The management of diabetic foot ulcers is a challenging issue due to the pathophysiological background, delay in healing, and prevalence of diabetes. The purpose of this study was to compare the therapeutic effects of the three methods of diabetic wound care: surgical debridement and dressing, dressing with dehydrated amnion powder, and dressing with platelet-derived growth factor gel.
In this multi-arm parallel-group randomized trial, 243 patients with a minimum 4-week medical history of diabetic foot ulcers with Wagner’s grades 1 and 2, no infection, and adequate tissue blood flow were randomly assigned to one of three 81-person groups: surgical debridement (the standard method), dehydrated amnion dressing, or platelet-derived growth factor dressing. The follow-up period lasted 12 weeks. The percentage area reduction (PAR) was measured as the final target. SPSS version 25 was used to perform statistical analysis on the data.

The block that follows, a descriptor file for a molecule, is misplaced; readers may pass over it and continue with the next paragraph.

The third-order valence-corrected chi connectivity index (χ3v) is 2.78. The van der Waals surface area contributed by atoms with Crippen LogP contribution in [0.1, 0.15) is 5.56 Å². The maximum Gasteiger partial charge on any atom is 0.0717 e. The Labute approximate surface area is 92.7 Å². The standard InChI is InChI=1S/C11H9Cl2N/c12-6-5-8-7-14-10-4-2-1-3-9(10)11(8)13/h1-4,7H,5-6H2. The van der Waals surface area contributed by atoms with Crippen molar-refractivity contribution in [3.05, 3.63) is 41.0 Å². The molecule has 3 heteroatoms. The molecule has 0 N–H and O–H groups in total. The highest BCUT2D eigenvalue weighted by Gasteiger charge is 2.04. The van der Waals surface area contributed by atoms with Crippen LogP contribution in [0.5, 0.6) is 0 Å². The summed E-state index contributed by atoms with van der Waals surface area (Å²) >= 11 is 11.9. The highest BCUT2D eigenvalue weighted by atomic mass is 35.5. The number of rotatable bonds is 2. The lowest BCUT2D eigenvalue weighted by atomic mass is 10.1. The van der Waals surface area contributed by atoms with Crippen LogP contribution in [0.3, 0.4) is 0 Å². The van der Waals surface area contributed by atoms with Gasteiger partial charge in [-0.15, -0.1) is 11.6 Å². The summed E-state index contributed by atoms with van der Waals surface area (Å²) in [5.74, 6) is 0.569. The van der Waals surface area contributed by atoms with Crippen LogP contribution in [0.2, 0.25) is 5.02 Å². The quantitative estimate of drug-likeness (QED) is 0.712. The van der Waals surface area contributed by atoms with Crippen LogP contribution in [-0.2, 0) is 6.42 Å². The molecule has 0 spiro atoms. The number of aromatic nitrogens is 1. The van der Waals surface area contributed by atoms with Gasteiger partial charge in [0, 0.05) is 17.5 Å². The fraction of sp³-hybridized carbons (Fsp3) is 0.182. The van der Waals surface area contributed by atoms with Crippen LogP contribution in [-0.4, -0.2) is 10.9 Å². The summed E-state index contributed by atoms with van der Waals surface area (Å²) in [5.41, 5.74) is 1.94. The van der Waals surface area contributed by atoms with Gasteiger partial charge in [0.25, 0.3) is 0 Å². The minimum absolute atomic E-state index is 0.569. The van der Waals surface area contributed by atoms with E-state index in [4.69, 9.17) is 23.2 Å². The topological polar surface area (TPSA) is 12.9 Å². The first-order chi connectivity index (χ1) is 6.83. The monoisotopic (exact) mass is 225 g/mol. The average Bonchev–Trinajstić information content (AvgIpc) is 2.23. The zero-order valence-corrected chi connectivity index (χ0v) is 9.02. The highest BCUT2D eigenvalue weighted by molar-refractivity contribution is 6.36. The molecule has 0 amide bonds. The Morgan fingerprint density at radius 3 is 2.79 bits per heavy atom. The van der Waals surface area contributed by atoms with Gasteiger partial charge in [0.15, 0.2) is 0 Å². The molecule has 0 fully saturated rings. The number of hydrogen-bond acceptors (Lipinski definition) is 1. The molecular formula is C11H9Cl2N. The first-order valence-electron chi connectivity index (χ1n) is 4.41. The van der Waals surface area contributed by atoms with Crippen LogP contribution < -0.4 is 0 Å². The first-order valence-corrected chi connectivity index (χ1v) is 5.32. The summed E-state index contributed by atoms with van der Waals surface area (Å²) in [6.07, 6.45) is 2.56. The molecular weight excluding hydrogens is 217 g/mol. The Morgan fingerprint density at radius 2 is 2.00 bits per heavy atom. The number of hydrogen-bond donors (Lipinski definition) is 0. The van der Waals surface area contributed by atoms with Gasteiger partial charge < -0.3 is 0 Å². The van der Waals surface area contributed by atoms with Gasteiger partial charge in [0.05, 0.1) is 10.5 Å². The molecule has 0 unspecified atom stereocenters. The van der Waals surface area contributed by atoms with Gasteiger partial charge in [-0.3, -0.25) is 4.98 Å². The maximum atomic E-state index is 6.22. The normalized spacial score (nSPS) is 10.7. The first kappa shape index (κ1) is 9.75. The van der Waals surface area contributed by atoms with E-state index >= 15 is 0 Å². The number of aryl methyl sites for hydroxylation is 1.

All three study groups were comparable in terms of the type of ulcer, the area of ulcer, Wagner’s grade, the period, and the ulcer’s size. The PAR in the surgical debridement, platelet-derived growth factor, and dehydrated amnion groups were 7.4%, 14.8%, and 49.3% in week 4; 20.1%, 35.8%, and 79% in week 6; 43.7%, 56.8%, 86.4% in week 8; and 50%, 61.7%, and 87.6% in weeks 10 and 12, respectively. The observed differences were statistically significant (p < 0.05) over the entire period.
The study concluded that dehydrated amnion dressing, when compared to platelet-derived growth factor dressing and surgical debridement, resulted in better-improved healing in diabetic foot ulcer patients.
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Published online: February 08, 2022
Accepted: February 4, 2022
Received in revised form: January 6, 2022
Received: September 14, 2021
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